The CMB sets up a reference frame. From the point of view of a VHECR the CMB is blue shifted into gamma ray energies in the forward travel direction.
ubavontuba
2.6 / 5 (5) Jun 14, 2011
So, this gives you a sound basis to scoff at doomsayers who are still convinced that the LHC will destroy the Earth.
Seriously, who writes this crap? Obviously someone who never bothered to read the 2008 CERN safety analysis wherein CERN admitted that head to head LHC collisions and cosmic ray bombardment are fundamentally different types of collisions, relative to the earth!

jibbles
not rated yet Jun 14, 2011
The CMB sets up a reference frame. From the point of view of a VHECR the CMB is blue shifted into gamma ray energies in the forward travel direction.


ok so what direction (constellation, say) is our local group moving w.r.t. to the c.m.b.?
DavidMcC
not rated yet Jun 14, 2011
The CMB sets up a reference frame. From the point of view of a VHECR the CMB is blue shifted into gamma ray energies in the forward travel direction.


ok so what direction (constellation, say) is our local group moving w.r.t. to the c.m.b.?

It isn't, at least not at relativistic speed. If it was, c.m.b. wouldn't have such a uniform temperature over the whole sky.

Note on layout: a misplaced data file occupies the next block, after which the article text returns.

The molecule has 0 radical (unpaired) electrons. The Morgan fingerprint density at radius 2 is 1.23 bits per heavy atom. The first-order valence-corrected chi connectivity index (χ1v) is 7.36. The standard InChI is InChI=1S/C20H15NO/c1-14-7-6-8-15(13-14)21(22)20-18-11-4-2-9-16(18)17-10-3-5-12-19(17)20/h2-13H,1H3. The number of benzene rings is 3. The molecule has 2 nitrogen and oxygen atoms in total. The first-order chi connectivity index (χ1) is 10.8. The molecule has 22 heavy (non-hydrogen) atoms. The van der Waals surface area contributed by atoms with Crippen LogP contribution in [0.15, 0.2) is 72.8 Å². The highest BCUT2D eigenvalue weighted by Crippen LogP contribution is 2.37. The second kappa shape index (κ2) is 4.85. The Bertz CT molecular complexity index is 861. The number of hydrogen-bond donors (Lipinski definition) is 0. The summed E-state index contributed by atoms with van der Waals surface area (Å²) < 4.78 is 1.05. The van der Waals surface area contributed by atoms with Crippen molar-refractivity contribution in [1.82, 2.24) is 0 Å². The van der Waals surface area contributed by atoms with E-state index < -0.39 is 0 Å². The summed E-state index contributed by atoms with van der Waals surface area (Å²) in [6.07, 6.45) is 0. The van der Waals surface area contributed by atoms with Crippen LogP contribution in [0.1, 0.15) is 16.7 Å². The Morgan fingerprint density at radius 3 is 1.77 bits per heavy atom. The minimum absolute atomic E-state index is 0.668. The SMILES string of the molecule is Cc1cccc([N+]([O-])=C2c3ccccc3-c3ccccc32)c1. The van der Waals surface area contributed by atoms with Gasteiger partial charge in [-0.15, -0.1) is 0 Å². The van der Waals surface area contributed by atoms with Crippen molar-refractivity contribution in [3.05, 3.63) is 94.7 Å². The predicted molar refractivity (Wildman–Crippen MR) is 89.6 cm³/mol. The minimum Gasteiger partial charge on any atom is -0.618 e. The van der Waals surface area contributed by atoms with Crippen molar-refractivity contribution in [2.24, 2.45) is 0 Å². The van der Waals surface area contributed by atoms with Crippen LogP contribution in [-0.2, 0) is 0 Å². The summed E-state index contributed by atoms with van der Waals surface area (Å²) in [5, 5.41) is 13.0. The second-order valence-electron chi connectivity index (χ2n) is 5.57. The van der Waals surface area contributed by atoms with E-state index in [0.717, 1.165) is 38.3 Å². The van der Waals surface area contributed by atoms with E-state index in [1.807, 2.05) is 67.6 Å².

jibbles
not rated yet Jun 14, 2011
The CMB sets up a reference frame. From the point of view of a VHECR the CMB is blue shifted into gamma ray energies in the forward travel direction.


ok so what direction (constellation, say) is our local group moving w.r.t. to the c.m.b.?

It isn't, at least not at relativistic speed. If it was, c.m.b. wouldn't have such a uniform temperature over the whole sky.


so then you're saying all those other galaxy clusters having significant red-shifts (i.e. most of them) should perceive a non-uniform c.m.b? sounds a bit pre-copernican to me. am i missing something?
yyz
5 / 5 (5) Jun 14, 2011
"ok so what direction (constellation, say) is our local group moving w.r.t. to the c.m.b.?"

Measurement of the CMB dipole anisotropy by COBE indicates the Local Group is moving ~600 km/s wrt the CMB rest frame, in the general direction RA=11hr 06m Dec= -27deg 20' (in central Hydra):

http://arxiv.org/...312056v1

http://en.wikiped...isotropy
vidar_lund
5 / 5 (4) Jun 15, 2011
i don't get it. if there is no privileged frame of reference in the universe, then why should the c.m.b. tend to slow down an o.m.g. particle? or else shouldn't we detect a blue shift in the c.m.b. in the part of the sky corresponding to our direction of travel?